EL: You won three championships in your three years playing in the league. Curious to hear your brief reflections about each of those teams, starting with the 2014 Spiders. What do you most remember about that squad and your first experience playing in the AUDL?
AJ: The 2014 Spiders were mostly a mish-mash of (at the time) unknown Bay Area vets and college kids that Beau [Kittredge] and I helped recruit. Clearly a few of them have now made a name for themselves. Oh yeah, and there was this Kurt guy.
EL: The 2015 San Jose Spiders did not have as strong of a record in the regular season, but still took care of business in the playoffs and I think that was the more complete Spiders team. Would you agree? What are your primary recollections about that team?
AJ: I’d agree 2015 was a more complete all-around team; more chemistry and better talent. I don't remember a particular reason why we struggled during the regular season, although I do remember a few away trips with a very small travel squad.
EL: And you were not on the 2017 FlameThrowers until late in the year when they added you to the roster for the stretch run; clearly, that worked out. Obviously, you had played a ton of ultimate with most of those teammates, but what did you take away from that experience winning another title in Montreal?
AJ: That weekend was incredibly fun and Montreal is an awesome city. I didn't know what to expect going in, but I knew we were not the favorite to win. As usual my job was to help dictate offensive flow and provide a calming presence. Otherwise, I can't take much credit for that championship; most of the preparation/work that went into that championship team happened long before I came on board. Our team was very deep and in the end we outlasted both of our opponents, Madison and Toronto. We avoided getting tested by Dallas; that team was stacked! Thanks, Toronto!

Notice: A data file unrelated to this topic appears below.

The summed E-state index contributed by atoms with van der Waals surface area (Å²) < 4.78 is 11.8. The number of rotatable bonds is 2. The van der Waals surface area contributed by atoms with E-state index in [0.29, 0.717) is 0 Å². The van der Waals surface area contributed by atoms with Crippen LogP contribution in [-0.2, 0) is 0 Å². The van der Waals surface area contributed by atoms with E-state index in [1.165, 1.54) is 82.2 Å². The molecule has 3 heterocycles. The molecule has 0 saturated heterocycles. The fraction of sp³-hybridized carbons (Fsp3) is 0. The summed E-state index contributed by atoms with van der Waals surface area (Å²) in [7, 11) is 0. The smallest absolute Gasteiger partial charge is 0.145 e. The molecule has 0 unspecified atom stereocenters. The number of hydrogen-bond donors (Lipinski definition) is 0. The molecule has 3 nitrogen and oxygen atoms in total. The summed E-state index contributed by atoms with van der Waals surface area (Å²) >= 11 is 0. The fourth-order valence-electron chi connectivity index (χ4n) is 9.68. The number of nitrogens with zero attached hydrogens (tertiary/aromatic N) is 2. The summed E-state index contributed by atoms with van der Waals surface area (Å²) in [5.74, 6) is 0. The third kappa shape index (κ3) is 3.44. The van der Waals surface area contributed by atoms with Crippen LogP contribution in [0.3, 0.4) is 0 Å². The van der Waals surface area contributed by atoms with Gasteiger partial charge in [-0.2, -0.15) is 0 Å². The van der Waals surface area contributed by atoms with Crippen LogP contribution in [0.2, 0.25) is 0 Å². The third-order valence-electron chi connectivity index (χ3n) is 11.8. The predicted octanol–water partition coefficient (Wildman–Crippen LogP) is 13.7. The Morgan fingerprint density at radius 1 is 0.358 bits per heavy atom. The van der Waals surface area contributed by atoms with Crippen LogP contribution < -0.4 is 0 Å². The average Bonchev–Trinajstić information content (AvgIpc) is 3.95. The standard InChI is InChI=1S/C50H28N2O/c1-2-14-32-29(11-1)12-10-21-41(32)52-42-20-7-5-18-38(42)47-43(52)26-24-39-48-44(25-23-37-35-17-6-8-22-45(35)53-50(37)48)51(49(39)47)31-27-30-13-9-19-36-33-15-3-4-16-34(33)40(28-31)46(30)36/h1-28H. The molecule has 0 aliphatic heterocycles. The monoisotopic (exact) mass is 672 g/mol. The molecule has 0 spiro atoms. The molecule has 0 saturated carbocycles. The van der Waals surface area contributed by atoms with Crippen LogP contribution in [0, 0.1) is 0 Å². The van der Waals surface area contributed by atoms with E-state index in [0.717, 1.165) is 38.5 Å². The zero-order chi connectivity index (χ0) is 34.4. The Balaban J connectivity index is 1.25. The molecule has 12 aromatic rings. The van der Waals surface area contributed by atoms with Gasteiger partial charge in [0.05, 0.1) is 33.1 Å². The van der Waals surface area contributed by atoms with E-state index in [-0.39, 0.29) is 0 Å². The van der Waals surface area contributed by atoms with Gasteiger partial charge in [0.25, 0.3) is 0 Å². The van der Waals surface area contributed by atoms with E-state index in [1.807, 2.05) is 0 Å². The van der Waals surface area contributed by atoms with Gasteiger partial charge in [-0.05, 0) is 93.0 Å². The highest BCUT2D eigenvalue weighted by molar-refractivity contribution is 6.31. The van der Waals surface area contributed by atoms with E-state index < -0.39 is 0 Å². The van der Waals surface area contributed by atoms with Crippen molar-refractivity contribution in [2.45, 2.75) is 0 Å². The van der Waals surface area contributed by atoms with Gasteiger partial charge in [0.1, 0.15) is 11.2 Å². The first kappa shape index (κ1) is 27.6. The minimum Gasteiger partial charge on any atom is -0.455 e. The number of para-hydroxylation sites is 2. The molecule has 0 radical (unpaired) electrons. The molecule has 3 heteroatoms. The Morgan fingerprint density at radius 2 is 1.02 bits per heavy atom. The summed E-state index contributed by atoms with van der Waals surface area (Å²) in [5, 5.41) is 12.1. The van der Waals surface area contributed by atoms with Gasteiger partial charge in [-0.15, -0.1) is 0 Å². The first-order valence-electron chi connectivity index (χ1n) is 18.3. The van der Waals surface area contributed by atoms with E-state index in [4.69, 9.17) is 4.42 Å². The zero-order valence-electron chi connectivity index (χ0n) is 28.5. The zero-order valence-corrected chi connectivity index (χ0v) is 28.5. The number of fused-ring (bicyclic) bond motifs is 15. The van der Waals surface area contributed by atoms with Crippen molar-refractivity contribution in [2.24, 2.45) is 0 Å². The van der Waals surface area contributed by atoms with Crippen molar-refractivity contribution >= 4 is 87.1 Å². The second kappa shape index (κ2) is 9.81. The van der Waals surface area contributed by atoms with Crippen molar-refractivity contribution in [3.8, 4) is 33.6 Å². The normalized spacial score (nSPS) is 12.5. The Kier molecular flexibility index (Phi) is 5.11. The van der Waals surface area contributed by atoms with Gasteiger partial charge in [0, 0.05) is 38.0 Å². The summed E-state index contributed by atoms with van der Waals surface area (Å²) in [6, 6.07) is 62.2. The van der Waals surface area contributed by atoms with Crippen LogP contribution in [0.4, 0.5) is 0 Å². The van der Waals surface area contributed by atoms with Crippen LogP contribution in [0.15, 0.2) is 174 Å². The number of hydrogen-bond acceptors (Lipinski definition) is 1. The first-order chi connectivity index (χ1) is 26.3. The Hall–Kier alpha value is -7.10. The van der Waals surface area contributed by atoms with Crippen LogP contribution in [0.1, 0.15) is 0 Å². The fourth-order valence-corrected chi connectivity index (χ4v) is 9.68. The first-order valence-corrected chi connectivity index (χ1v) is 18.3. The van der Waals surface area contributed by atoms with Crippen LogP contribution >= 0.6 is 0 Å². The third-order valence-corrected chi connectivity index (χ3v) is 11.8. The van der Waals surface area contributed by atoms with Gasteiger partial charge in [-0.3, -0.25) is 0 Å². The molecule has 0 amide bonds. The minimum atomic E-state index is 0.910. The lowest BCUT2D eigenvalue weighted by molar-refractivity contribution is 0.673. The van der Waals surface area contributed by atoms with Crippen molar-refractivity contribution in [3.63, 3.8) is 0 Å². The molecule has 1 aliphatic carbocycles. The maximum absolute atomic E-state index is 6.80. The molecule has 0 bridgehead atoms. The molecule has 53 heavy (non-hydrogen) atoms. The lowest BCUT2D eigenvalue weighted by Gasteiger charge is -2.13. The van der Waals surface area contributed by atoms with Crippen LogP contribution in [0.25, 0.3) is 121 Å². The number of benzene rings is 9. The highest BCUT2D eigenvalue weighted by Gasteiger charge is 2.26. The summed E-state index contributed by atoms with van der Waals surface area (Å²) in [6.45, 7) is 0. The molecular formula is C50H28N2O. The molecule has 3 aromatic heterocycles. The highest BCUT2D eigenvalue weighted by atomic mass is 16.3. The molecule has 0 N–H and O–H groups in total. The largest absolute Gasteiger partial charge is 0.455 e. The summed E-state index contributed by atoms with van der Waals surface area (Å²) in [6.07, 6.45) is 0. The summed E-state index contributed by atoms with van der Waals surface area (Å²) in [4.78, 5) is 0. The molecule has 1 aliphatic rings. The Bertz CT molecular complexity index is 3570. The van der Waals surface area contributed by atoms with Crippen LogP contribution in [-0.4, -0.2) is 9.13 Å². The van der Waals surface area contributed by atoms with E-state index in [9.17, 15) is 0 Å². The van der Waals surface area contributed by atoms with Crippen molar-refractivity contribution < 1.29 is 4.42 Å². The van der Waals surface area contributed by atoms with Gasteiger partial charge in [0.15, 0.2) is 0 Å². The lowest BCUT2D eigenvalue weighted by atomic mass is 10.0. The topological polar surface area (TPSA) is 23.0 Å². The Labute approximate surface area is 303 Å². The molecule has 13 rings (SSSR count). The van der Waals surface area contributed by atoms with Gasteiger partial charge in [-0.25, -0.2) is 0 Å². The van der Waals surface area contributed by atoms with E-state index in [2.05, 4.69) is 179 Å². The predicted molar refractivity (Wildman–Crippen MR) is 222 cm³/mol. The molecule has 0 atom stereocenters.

EL: In each of those championship runs, your team beat the Madison Radicals in the semis or the finals, and I'm curious to ask you about going against the Radicals' defense. As an offensive handler, what were the keys to handling their unique brand of pressure, which pretty consistently ranked among the best D in the league?
AJ: I will admit, I never enjoyed playing against the Madison defense. They do a great job of slowing down high-powered offenses, pressuring any advancing disc movement, and flustering even the most experienced players. Also, in my opinion, it just isn't fun ultimate—double teams. Yuck. I think the anxiety they induce with various unpredictable junk/double-team sets encourages impatience, which is what they thrive on. If you try some risky throws in an attempt to quickly break down their defense, and go down early, good luck making any significant comeback with how good they are at slowing down the game. The key—which is easier said than done—is to force re-adjustments using easy horizontal passes/resets, wait for defensive breakdowns, have a Joel Schlachet, and throw lots of no-look passes through the cup. Really insightful, I know.
EL: What’s your favorite game you've ever played in and why?
AJ: Finals against Japan at WUGC 2016 in London. International stage, huge crowd, great group of guys, high level play/spirit from both sides, and a challenging win.
EL: Having played with so many other great players throughout your career, can you pick a former teammate and share something that surprised you about the way they prepared or led or competed or handled a certain situation?
AJ: I can't think of anything good. Something Unsurprising is that Beau is just as big of a sore loser whether he loses at ultimate or at board games.
EL: Do your current colleagues in Portland have any knowledge or appreciation about your world class ultimate frisbee career?
AJ: I made it a big part of my residency applications to help me stand out. I'm not sure if it helped. I don't think anyone really understands. I'm ok with that.
EL: What’s one place in the world you've never been that you hope to travel to sometime when we're on the other side of this pandemic?